Bacteria swim CW on all glass surfaces (see Fig. SI2 in the supplemental material) but can swim CW or CCW or can alternate CW and CCW motions near the air-TN interface (Fig. (Fig.1,1, left) as demonstrated by the distribution of the median curvatures (Fig. (Fig.2).2). CW and CCW motions are observed at different spatial regions in the same air-TN interface (Fig. (Fig.1,1, right). The fraction of CW trajectories increases with growth time, while the average diffusion coefficient of the beads in the air-TN interface decreases (Fig. (Fig.3).3). Diffusion of the beads varies with their spatial location in the interface: beads having a low diffusion coefficient were observed associated with CW trajectories, and beads having a high diffusion coefficient were observed with CCW trajectories (see Fig. SI3 in the supplemental material).
CCW swimming of E. coli is first reported here at the air-TN interface, where the breaking of the no-slip boundary condition is evidenced by higher diffusion coefficients of beads trapped at the interface. The interfaces are heterogeneous and evolve in time, being progressively covered by areas of lower interfacial diffusivity and higher occurrence of CW motion. This progressive freezing occurs only in the presence of E. coli, pointing to the possibility that E. coli produces some compounds with surfactant properties.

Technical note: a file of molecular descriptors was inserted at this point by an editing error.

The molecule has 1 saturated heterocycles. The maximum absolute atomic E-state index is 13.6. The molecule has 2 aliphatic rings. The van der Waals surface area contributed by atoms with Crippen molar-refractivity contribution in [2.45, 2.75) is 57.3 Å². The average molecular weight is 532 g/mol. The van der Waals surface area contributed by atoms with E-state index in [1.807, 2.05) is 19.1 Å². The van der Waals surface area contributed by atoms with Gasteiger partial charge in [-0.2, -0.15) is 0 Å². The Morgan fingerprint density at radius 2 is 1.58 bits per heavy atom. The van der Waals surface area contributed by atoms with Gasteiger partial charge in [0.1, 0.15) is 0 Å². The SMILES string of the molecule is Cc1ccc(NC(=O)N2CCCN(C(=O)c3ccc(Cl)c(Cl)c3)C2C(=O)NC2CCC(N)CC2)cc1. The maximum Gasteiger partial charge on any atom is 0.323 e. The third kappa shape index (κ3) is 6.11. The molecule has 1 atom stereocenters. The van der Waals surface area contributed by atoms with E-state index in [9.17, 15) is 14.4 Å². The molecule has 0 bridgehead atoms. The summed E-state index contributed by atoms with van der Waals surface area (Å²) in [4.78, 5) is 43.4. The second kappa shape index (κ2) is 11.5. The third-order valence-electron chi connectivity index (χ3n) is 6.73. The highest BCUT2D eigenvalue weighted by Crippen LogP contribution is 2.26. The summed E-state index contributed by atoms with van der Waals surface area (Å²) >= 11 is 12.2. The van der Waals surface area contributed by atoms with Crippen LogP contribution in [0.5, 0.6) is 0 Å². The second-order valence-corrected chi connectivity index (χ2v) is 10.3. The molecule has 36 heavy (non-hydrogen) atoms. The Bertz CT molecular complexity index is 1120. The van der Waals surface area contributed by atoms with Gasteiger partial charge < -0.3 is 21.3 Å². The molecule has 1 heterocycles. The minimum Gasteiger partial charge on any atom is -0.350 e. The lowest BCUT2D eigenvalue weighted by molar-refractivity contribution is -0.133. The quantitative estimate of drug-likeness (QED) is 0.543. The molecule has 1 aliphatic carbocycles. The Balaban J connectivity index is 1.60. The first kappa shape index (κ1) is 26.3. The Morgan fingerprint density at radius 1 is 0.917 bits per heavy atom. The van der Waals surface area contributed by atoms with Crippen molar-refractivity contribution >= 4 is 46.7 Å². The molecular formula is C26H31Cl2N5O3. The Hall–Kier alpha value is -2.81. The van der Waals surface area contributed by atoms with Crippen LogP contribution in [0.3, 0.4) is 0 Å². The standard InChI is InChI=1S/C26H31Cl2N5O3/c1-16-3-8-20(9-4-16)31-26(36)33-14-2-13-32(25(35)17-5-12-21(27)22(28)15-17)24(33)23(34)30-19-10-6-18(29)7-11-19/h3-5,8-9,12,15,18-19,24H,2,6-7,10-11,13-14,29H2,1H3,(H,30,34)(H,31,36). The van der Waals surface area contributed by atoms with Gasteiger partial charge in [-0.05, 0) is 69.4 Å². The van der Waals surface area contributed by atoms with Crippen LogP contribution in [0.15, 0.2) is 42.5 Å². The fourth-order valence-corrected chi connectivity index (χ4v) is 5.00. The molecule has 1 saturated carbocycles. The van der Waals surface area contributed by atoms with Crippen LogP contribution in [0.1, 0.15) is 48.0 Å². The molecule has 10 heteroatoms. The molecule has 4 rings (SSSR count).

The actuality of CCW motion opens new ways of controlling the motion of swimming bacteria in microfluidic devices (3, 5) by introducing adequate slip boundaries. The alternated CW and CCW motions that expand the surface displacement of a bacterium show that near some interfaces, in particular near the air-liquid interfaces common in the natural biotopes of prokaryotes, swimming contributes to bacterial dispersal and to strain dissemination.
Published ahead of print on 1 October 2010.
†Supplemental material for this article may be found at http://jb.asm.org/.
‡The authors have paid a fee to allow immediate free access to this article.